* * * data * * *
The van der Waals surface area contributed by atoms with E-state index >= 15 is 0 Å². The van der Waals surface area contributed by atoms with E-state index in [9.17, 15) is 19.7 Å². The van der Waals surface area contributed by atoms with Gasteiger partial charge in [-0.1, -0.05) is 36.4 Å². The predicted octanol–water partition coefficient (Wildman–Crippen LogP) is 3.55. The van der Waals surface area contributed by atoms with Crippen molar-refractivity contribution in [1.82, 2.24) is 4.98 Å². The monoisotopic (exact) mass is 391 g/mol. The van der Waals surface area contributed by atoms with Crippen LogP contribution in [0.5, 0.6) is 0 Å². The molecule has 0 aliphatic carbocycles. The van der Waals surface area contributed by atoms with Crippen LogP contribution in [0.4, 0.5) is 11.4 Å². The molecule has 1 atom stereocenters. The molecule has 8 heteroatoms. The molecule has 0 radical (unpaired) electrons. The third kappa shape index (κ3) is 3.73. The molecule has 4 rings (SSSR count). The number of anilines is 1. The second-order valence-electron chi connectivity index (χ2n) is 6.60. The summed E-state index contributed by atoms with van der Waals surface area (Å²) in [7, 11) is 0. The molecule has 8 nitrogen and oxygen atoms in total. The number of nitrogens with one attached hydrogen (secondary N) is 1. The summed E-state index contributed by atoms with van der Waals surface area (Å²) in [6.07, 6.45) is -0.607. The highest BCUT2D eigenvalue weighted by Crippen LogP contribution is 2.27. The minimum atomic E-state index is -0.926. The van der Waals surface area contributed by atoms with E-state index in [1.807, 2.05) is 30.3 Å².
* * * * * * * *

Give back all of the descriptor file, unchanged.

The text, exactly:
The van der Waals surface area contributed by atoms with E-state index >= 15 is 0 Å². The van der Waals surface area contributed by atoms with E-state index in [9.17, 15) is 19.7 Å². The van der Waals surface area contributed by atoms with Gasteiger partial charge in [-0.1, -0.05) is 36.4 Å². The predicted octanol–water partition coefficient (Wildman–Crippen LogP) is 3.55. The van der Waals surface area contributed by atoms with Crippen molar-refractivity contribution in [1.82, 2.24) is 4.98 Å². The monoisotopic (exact) mass is 391 g/mol. The van der Waals surface area contributed by atoms with Crippen LogP contribution in [0.5, 0.6) is 0 Å². The molecule has 0 aliphatic carbocycles. The van der Waals surface area contributed by atoms with Crippen LogP contribution in [0.4, 0.5) is 11.4 Å². The molecule has 1 atom stereocenters. The molecule has 8 heteroatoms. The molecule has 0 radical (unpaired) electrons. The third kappa shape index (κ3) is 3.73. The molecule has 4 rings (SSSR count). The number of anilines is 1. The second-order valence-electron chi connectivity index (χ2n) is 6.60. The summed E-state index contributed by atoms with van der Waals surface area (Å²) in [7, 11) is 0. The molecule has 8 nitrogen and oxygen atoms in total. The number of nitrogens with one attached hydrogen (secondary N) is 1. The summed E-state index contributed by atoms with van der Waals surface area (Å²) in [6.07, 6.45) is -0.607. The highest BCUT2D eigenvalue weighted by Crippen LogP contribution is 2.27. The minimum atomic E-state index is -0.926. The van der Waals surface area contributed by atoms with E-state index in [1.807, 2.05) is 30.3 Å².